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    1. Impossible not to worry about climate change when we're getting droughts and temperatures that (here, at least) surpass records kept for over 120 years. We're now at only one-day-a-week watering. Can't imagine 4-5 months of dry weather that you'll have. Our vegetation here hasn't evolved to suit that, obviously. . .

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  6. Also meant to say that I'd seen a bus-stop poster for the Nina Simone documentary and hope to watch it sometime this weekend.

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  7. I hope the rain comes to you soon and NOT accompanied by electrical storms. We have been blanketed by the haze coming from the Saskatchewan fires for several days. The sun is a big yellow-pink circle in the sky (A defined circle. Like a beach ball.) I am glad the fires are not closer but feel for the people and the creatures that are suffering.

    Enjoy your weekend with family!

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    1. Crossing my fingers against electrical storms! I'm sure the firefighters are too! Those Saskatchewan fires must be terrifying. I remember the huge fires that covered the Okanagan/BC Interior in 2003 (and they're beginning to burn there again. . .) Hope that haze isn't too tough on your breathing -- not good for asthmatics and others with any compromised respiratory function. . .

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  8. Your owl is magnificent. I hope he/she managed to find a peaceful water source.
    Sorry, I didn't mean to suggest you were exaggerating the drought. It was just the contrast between your landscape and that here in Malta. In Australia, where I usually live, bushfires in the summer months are a constant threat, so I know it's not something to take lightly.
    I left the disposal of work papers for many, many months after retirement. When at last I made myself do it, it gave me such a satisfied feeling of completion.
    Lilibet

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    1. Oh, Lilibet, I wasn't at all offended, but I know our landscape doesn't look like one afflicted by drought and thought I should explain.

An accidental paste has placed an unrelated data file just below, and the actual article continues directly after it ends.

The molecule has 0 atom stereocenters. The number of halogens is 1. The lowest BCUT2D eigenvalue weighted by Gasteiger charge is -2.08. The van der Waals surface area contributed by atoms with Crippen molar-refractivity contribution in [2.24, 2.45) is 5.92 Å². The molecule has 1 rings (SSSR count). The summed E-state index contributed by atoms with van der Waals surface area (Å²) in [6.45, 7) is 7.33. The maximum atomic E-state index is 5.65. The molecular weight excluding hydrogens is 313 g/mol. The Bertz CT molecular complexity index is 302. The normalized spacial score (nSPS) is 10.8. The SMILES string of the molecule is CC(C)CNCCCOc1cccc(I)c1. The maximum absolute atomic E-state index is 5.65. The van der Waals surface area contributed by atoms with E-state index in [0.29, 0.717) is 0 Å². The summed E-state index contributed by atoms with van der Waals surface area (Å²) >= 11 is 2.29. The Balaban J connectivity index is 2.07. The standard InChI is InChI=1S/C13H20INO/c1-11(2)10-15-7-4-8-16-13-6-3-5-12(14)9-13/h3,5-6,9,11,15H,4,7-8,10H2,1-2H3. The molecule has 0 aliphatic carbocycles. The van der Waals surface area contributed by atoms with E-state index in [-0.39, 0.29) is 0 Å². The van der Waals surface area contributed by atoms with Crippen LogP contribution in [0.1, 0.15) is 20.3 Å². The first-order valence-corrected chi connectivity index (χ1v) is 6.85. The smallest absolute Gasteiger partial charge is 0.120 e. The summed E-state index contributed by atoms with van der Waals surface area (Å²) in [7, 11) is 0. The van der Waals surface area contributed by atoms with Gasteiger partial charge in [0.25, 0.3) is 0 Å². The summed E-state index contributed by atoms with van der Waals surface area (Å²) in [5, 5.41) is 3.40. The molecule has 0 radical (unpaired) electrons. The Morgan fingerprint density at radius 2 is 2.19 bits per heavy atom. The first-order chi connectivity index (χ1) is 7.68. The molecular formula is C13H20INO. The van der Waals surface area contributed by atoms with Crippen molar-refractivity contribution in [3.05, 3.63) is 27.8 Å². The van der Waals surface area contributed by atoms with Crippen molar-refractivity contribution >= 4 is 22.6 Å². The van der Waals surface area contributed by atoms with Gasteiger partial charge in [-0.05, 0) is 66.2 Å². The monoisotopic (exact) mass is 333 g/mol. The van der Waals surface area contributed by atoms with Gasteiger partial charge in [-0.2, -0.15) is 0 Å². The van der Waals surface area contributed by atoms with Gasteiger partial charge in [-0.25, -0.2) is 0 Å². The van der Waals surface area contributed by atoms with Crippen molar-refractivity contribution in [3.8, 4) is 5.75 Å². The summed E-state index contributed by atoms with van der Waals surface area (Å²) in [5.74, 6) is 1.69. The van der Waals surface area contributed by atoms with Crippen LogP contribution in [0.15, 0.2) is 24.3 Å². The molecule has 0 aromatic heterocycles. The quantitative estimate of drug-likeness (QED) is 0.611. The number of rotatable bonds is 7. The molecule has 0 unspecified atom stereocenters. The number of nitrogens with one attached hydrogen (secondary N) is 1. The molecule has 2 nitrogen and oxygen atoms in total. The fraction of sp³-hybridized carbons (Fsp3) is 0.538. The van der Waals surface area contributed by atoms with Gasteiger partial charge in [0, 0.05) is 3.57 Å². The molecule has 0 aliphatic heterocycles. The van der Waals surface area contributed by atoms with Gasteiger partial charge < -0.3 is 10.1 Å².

If I had room and hadn't already let too much clutter build up over the past few years, I think I might have left that paper-sorting for a while as well. Having it done, though, YES, you're right! Such a satisfaction. Job well done. Tick that item right off the list! ;-)

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  9. Lovely to be able to dive in for a cooling dip whenever you feel like it ... another advantage of retirement , of course .
    The weather is gorgeous here , with the occasional cracking storm to cool it down a bit . I'm just sitting in the shade , reading a good book and eating tomatoes .
    Idleness is bliss.

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    1. It is completely lovely to dive in for a cool-off whenever I need one -- I'm so lucky!
      Glad to hear you're doing just the right thing in gorgeous weather -- part of the gorgeousness is the balancing storm, isn't it? Lessons there, I see . . . ;-)
      Bliss out! Continue being happily idle!

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  10. You have made this owl lover ecstatic! I'm saving this for good! (I doubt owls •think• they have to save face, there is probably some owl justification operating overtime.)

    And thx for recc re Nina SImone doc!

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  11. Glad you liked it, K. I was thrilled! and yes, any anthropomorphizing of the owl's intention is purely tongue-in-cheek.

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  12. It is so beautiful to live near sea!
    I love owls,allways something mysterious about them! And in a daylight! But your litlle birds are very brave :-),don't you think?
    So sorry about your weather
    We have a couple of fires at the seaside every year,so dangerous,and sad
    Tough times when you have to part with your books,isn't it?
    My first time was awful ,now I donate them a lot
    Have a nice weekend !
    Dottoressa

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  13. The owl is brilliant. I think your photo would make an excellent birthday - or even Christmas - card. Esp. for the older person. Dignified. Grace under pressure. Ho hum. I do hope you get rain. We are having periods of incredibly hot weather here in England, interspersed with electrical storms at night. It smells wonderful when you go out the front door in the morning and the rain has fallen. How you must love being able to walk out your back door and into the water. I envy you. In a good way.

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I'd love to hear your response to my post. Agree, disagree, even go off on a tangent, I love to know you're out there, readers. Let's chat, shall we? I apologize, though, for the temporary necessity of the Word Verification -- spam comments have been tiresomely numerous lately, and I'm hoping to break that pattern.